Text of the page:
Definitions

from The American Heritage® Dictionary of the English Language, 5th Edition.

  • adjective Subject to import tax.

from The Century Dictionary.

  • Subject to a customs duty: as, dutiable goods.

from the GNU version of the Collaborative International Dictionary of English.

  • adjective U.S. Subject to the payment of a duty; as dutiable goods.

from Wiktionary, Creative Commons Attribution/Share-Alike License.

  • adjective on which duty must be paid when imported or sold

from WordNet 3.0 Copyright 2006 by Princeton University. All rights reserved.

  • adjective subject to import tax

Etymologies

Sorry, no etymologies found.

Examples

  • If you have more that US$1,000 in dutiable items, you may be required to hire a customs broker.

    Driving to SMA in Feb.

  • If an incoming package does contain dutiable items, then both the duty, and the customs inspection fee have to be paid before the package will be delivered.

    Powell's Books/Shipping costs

  • "The magnitude of the tariff shock in the Smoot-Hawley legislation, which increased the domestic price of imports by 5% at a time when dutiable imports were just 1.4% of GDP, was simply not large enough to trigger the kind of economic contraction experienced after 1930," Mr. Irwin concludes.

    Heavy Duty

  • Quantitatively, the so-called Kennedy Round of tariff cuts was large enough to be noticed, but not earth-shaking: as this legislation was phased in, our average duty on dutiable imports fell from 14.3 percent in 1967 to 9.9 percent in 1972.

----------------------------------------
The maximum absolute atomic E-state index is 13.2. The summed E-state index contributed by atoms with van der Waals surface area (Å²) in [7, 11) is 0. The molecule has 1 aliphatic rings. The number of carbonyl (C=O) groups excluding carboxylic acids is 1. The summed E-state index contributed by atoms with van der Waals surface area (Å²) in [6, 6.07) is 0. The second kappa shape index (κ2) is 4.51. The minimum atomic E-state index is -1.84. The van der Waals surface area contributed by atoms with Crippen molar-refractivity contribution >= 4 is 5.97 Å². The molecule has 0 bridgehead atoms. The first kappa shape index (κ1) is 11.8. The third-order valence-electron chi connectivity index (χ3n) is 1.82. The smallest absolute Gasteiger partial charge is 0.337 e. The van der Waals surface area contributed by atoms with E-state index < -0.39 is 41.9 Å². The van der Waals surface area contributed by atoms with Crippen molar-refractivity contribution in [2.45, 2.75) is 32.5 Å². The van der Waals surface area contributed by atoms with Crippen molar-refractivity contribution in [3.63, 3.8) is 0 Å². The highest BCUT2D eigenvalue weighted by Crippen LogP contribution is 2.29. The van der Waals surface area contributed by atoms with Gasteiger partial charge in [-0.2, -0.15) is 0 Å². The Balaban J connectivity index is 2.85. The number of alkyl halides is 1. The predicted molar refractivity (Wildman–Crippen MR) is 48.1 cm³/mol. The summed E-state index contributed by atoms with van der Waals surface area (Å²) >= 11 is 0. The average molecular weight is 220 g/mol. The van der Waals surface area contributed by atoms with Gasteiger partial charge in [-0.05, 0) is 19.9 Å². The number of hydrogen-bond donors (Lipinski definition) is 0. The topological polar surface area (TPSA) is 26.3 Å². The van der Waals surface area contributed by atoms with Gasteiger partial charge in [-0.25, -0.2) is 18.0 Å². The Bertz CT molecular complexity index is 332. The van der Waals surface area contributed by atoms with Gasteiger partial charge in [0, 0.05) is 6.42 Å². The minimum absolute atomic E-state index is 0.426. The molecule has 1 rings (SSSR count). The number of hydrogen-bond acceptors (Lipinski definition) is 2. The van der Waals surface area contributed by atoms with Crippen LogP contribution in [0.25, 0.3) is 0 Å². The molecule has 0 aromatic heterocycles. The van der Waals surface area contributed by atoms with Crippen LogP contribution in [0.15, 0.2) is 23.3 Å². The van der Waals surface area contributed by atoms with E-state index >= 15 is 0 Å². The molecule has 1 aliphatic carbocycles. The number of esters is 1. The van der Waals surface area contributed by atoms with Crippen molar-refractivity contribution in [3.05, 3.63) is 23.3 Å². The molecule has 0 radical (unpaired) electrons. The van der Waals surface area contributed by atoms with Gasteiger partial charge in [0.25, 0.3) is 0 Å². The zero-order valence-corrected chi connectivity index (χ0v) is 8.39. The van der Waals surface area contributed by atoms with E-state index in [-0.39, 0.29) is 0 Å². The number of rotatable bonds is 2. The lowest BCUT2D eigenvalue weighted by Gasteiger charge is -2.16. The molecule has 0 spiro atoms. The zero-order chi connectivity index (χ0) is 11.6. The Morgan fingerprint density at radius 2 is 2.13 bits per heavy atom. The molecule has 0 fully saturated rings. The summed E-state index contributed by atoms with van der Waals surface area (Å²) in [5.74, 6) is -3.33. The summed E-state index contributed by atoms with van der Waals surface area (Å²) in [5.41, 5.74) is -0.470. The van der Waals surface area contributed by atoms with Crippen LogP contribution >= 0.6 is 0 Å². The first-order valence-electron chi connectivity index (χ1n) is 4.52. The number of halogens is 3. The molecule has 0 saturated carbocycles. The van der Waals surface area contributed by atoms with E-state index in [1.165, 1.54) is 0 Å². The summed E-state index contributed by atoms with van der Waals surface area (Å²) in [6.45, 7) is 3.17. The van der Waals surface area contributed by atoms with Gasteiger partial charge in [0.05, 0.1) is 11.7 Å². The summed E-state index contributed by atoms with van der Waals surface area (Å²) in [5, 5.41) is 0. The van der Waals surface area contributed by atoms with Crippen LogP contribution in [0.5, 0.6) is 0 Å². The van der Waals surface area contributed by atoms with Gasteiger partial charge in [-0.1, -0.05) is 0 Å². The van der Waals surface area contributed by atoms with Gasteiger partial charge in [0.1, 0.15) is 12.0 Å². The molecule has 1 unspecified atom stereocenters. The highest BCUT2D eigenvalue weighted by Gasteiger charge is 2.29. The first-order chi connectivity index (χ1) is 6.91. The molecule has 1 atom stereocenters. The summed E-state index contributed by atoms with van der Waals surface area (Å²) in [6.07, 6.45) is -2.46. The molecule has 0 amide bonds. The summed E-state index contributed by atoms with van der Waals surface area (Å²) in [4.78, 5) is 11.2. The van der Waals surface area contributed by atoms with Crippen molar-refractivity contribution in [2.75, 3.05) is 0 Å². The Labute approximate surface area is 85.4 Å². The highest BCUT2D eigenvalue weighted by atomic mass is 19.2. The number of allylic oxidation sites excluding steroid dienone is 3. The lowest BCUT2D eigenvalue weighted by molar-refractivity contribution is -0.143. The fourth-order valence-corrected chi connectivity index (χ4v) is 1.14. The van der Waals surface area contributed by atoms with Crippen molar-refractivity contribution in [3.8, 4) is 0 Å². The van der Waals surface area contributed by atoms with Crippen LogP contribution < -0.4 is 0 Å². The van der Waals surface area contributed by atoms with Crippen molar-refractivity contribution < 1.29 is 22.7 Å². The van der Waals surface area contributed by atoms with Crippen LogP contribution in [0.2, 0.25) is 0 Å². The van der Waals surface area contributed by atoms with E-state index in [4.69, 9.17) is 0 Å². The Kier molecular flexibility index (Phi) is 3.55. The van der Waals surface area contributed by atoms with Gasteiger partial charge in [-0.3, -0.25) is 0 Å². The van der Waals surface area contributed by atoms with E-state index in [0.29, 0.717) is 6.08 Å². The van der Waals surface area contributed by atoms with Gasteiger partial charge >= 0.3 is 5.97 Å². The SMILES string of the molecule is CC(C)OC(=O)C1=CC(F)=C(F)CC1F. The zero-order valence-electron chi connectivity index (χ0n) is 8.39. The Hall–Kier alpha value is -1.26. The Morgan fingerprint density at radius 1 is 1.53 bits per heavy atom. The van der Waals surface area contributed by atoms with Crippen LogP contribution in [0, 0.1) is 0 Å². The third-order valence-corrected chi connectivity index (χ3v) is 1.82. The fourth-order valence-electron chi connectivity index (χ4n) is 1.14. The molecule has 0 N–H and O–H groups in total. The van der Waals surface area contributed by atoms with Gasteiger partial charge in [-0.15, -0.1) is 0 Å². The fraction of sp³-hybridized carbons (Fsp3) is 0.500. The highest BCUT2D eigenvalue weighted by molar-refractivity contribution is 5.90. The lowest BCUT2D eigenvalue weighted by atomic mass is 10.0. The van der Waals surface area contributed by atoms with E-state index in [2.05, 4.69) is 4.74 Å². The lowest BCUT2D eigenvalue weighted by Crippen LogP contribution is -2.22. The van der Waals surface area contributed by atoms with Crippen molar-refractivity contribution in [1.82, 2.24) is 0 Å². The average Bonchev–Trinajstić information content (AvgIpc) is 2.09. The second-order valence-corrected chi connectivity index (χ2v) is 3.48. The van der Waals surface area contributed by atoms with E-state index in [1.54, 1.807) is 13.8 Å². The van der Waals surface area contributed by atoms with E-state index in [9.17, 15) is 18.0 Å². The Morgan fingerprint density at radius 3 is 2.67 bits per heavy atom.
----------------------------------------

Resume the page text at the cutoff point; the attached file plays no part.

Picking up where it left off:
Ian Fletcher: Kennedy's Blunder, or How Free Trade Turned Sour for America

  • Smoot-Hawley, in contrast, raised the average dutiable rate by a mere 15%-18%, Mr. Irwin reckons.

    Heavy Duty

  • U.S. tariffs these days are nothing compared with the towering levies of yesteryear—less than 5% on dutiable imports versus 45% in 1930.

    Heavy Duty

  • Quantitatively, the so-called Kennedy Round of tariff cuts was large enough to be noticed, but not earth-shaking: as this legislation was phased in, our average duty on dutiable imports fell from 14.3 percent in 1967 to 9.9 percent in 1972.

    Ian Fletcher: Kennedy's Blunder, or How Free Trade Turned Sour for America

  • In 1971, a trade deficit of one-half of one percent of GDP about a tenth of today's level was enough to frighten Nixon into imposing a temporary 10 percent surcharge tariff on all dutiable goods.

    Ian Fletcher: Kennedy's Blunder, or How Free Trade Turned Sour for America

  • Quantitatively, the so-called Kennedy Round of tariff cuts was large enough to be noticed, but not earth-shaking: as this legislation was phased in, our average duty on dutiable imports fell from 14.3 percent in 1967 to 9.9 percent in 1972.

    Ian Fletcher: Kennedy's Blunder, or How Free Trade Turned Sour for America

  • In 1971, a trade deficit of one-half of one percent of GDP about a tenth of today's level was enough to frighten Nixon into imposing a temporary 10 percent surcharge tariff on all dutiable goods.

    Ian Fletcher: Kennedy's Blunder, or How Free Trade Turned Sour for America

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